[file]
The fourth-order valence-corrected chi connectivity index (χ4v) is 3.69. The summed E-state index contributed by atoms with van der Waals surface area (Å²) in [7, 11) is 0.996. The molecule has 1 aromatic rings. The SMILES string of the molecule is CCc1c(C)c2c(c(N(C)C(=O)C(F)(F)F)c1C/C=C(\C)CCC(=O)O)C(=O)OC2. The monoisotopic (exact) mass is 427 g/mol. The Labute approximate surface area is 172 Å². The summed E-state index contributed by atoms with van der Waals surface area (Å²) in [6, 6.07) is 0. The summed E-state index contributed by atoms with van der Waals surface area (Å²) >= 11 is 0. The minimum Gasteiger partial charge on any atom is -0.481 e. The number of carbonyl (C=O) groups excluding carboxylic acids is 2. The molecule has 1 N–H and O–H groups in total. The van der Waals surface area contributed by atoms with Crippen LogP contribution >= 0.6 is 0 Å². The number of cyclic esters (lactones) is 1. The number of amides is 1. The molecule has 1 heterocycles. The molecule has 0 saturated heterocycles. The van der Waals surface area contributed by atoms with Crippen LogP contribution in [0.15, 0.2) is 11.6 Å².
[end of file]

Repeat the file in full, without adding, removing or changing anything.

The fourth-order valence-corrected chi connectivity index (χ4v) is 3.69. The summed E-state index contributed by atoms with van der Waals surface area (Å²) in [7, 11) is 0.996. The molecule has 1 aromatic rings. The SMILES string of the molecule is CCc1c(C)c2c(c(N(C)C(=O)C(F)(F)F)c1C/C=C(\C)CCC(=O)O)C(=O)OC2. The monoisotopic (exact) mass is 427 g/mol. The Labute approximate surface area is 172 Å². The summed E-state index contributed by atoms with van der Waals surface area (Å²) in [6, 6.07) is 0. The summed E-state index contributed by atoms with van der Waals surface area (Å²) >= 11 is 0. The minimum Gasteiger partial charge on any atom is -0.481 e. The number of carbonyl (C=O) groups excluding carboxylic acids is 2. The molecule has 1 N–H and O–H groups in total. The van der Waals surface area contributed by atoms with Crippen LogP contribution >= 0.6 is 0 Å². The number of cyclic esters (lactones) is 1. The number of amides is 1. The molecule has 1 heterocycles. The molecule has 0 saturated heterocycles. The van der Waals surface area contributed by atoms with Crippen LogP contribution in [0.15, 0.2) is 11.6 Å².